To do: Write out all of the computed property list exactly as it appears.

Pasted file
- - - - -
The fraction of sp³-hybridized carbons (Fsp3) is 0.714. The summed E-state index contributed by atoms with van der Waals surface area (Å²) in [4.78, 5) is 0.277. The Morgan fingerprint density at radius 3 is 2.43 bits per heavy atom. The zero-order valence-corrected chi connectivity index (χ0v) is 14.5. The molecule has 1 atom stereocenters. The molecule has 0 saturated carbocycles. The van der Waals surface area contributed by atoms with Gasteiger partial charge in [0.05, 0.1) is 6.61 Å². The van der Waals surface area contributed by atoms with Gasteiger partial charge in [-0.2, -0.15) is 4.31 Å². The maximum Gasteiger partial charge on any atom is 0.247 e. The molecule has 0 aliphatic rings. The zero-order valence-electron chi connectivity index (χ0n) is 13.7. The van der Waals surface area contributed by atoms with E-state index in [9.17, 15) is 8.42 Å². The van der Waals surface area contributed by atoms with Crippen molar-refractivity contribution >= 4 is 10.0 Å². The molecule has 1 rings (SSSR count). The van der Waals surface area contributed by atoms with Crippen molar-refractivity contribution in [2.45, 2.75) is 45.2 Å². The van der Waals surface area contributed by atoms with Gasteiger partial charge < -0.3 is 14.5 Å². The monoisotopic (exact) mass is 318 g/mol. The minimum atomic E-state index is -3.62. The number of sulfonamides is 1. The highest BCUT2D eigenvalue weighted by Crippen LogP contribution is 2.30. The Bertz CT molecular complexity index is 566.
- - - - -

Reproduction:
The fraction of sp³-hybridized carbons (Fsp3) is 0.714. The summed E-state index contributed by atoms with van der Waals surface area (Å²) in [4.78, 5) is 0.277. The Morgan fingerprint density at radius 3 is 2.43 bits per heavy atom. The zero-order valence-corrected chi connectivity index (χ0v) is 14.5. The molecule has 1 atom stereocenters. The molecule has 0 saturated carbocycles. The van der Waals surface area contributed by atoms with Gasteiger partial charge in [0.05, 0.1) is 6.61 Å². The van der Waals surface area contributed by atoms with Gasteiger partial charge in [-0.2, -0.15) is 4.31 Å². The maximum Gasteiger partial charge on any atom is 0.247 e. The molecule has 0 aliphatic rings. The zero-order valence-electron chi connectivity index (χ0n) is 13.7. The van der Waals surface area contributed by atoms with E-state index in [9.17, 15) is 8.42 Å². The van der Waals surface area contributed by atoms with Crippen molar-refractivity contribution >= 4 is 10.0 Å². The molecule has 1 rings (SSSR count). The van der Waals surface area contributed by atoms with Crippen molar-refractivity contribution in [2.45, 2.75) is 45.2 Å². The van der Waals surface area contributed by atoms with Gasteiger partial charge < -0.3 is 14.5 Å². The monoisotopic (exact) mass is 318 g/mol. The minimum atomic E-state index is -3.62. The number of sulfonamides is 1. The highest BCUT2D eigenvalue weighted by Crippen LogP contribution is 2.30. The Bertz CT molecular complexity index is 566.